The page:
I’m sure you’ve noticed, but it’s worth saying that American life has changed a lot in the last 10 years. The rise of the internet age and the addition of mobile devices has impacted the way we work, shop and socialize. The needs and demands of consumers have changed profoundly and any industry that wants to attract and retain customers will need to keep up. Including healthcare.
Fortunately outpatient clinics have a powerful tool at the ready that can deliver health services to customers in a way that fits in with their lives and improves practice efficiency without sacrificing reimbursement. Telehealth.
Let’s look at a couple of situations where telehealth technology might play a role in patient care and satisfaction.
Bob’s Broken Finger
Bob is a 35 year old marketing executive who tries to play basketball like he’s 23. One day, he tripped and badly jammed his right index finger. It was hurting and very swollen the next day so he made an afternoon appointment with his doctor. After x-rays she determined that it was indeed broken and prescribed a splint and an icing regimen. She asked Bob to return for a follow up appointment in 2 weeks. He made the appointment and left.
On the day of the appointment Bob’s finger was still really bothering him. The swelling had gone down, but it still hurt and he couldn’t move it well. There was a major crisis at work that morning and Bob’s boss was in a very bad mood. Bob decided that his finger just needed more time to heel and it wasn’t worth missing the hour and a half (at least) it would take to get to his appointment and back. Not on this day. Bob canceled his appointment.
Six weeks later, Bob’s finger had not improved. He made a new appointment during which, his doctor scolded him for not following up sooner. She determined that there must be some ligament damage and ordered physical therapy. Only after 4 months did Bob’s finger feel close to normal, but his full range of motion never returned.
But what if …
What if the outpatient clinic that Bob used had telemedicine? Instead of making a follow up appointment after his initial diagnosis, Bob made an appointment for an online live video chat with his doctor. The day at work was still terrible, but all Bob had to do was shut his office door at the appointed time, pull out his iPad and login to a telehealth portal. There he could see and hear his doctor, describe how his finger felt and demonstrate his range of motion. She could determine that it wasn’t healing well for a simple break and get his physical therapy started right away before there was a risk of permanent loss of range of motion.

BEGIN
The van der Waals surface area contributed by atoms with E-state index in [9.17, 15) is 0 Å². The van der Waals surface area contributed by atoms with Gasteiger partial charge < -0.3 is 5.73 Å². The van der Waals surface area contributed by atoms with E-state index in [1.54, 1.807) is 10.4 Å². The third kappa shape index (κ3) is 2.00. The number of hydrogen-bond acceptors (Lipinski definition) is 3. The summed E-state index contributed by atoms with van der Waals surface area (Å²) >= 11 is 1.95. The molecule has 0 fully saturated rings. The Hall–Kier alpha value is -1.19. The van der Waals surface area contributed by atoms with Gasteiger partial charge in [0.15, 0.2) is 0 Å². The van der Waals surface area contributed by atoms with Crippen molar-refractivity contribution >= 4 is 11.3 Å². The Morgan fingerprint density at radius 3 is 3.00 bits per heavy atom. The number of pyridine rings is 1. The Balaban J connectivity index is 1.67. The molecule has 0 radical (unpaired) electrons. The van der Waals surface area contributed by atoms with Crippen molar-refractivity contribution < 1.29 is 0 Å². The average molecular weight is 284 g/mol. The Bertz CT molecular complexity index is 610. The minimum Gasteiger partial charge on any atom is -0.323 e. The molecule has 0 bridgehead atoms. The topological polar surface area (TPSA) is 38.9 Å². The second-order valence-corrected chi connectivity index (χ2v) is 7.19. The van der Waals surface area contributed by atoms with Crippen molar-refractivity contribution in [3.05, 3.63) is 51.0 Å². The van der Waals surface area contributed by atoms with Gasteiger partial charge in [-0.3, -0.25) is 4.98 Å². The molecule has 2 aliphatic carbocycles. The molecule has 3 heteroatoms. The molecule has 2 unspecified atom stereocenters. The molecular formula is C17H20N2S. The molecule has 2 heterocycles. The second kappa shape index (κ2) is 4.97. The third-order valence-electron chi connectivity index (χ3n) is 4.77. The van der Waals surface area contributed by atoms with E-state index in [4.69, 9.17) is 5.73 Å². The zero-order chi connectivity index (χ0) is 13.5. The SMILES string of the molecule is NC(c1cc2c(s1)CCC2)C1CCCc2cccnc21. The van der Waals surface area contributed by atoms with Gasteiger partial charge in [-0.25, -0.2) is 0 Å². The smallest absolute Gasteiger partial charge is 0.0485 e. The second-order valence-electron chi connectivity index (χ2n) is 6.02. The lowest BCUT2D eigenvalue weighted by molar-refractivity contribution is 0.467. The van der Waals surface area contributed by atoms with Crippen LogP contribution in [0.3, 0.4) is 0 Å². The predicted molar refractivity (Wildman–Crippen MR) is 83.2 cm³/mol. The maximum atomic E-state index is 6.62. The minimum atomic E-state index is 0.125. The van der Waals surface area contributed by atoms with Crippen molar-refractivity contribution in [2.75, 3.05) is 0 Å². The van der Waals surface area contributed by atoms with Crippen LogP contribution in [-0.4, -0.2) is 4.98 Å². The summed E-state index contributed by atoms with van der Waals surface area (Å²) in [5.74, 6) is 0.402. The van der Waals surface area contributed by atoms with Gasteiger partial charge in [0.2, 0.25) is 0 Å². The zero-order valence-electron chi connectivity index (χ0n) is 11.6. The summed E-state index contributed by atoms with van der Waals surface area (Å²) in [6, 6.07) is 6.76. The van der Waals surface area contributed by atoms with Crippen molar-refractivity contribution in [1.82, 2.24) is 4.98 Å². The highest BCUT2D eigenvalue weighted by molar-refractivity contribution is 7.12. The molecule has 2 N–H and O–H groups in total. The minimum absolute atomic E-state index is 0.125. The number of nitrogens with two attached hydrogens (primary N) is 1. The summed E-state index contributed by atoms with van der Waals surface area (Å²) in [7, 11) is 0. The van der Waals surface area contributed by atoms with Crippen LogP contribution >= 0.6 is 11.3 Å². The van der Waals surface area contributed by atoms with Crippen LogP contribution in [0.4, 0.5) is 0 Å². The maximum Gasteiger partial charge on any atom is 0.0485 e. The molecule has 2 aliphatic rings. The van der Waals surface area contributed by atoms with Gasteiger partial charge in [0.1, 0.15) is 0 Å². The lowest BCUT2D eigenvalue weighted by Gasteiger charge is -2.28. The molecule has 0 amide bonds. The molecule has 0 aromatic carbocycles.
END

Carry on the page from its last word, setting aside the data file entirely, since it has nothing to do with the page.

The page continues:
This would be a better outcome for Bob and a better outcome for his doctor who would be reimbursed for the telehealth visit and avoid a canceled appointment on her books.
Alice is a 32 year old mother of 2 who has been suffering with depression for a couple of years. Her husband finally convinced her to speak to her doctor who prescribed an anti-depressant and explained that getting the right drug and dosage to treat depression is tricky and often requires multiple adjustments. He asked her to come back in 4 weeks to see how things were going.
Alice took the medicine, but not much happened. Her mood didn’t improve. She did get a really dry mouth, which was annoying. The day before her follow up appointment one of her girls was diagnosed with strep throat. She was feeling stressed, the pills weren’t working anyway and she didn’t need to drag a sick kid anywhere. She canceled the appointment. It was a year before she decided to try again.
But what if …
What if Alice’s doctor handled medication checks with secure video conferencing? Like a lot of depressed people, Alice wasn’t able to make it into the office in the face of the obstacle of a sick kid. But what if all she had to do was log on to her laptop and access an easy to use interface that let her connect with her doctor without much effort at all? In a 15 minute conversation, he might have acknowledged Alice’s frustration, given her some needed encouragement and adjusted the dosage appropriately. Alice gets relief faster and some helpful support and her doctor is able to improve his patient’s outcome efficiently and cost effectively.
These are just a couple of stories that illustrate how the convenience and simplicity of telehealth technology offers advantages for patients and care givers alike. It fits beautifully with how modern Americans manage their lives and gives providers an alternative that makes them more profitable. It’s pretty rare to find such an effective win-win solution.
If you’re interested in more telemedicine case studies, check out our white paper: Telemedicine Clinical Case Studies – How telemedicine can be used in outpatient care.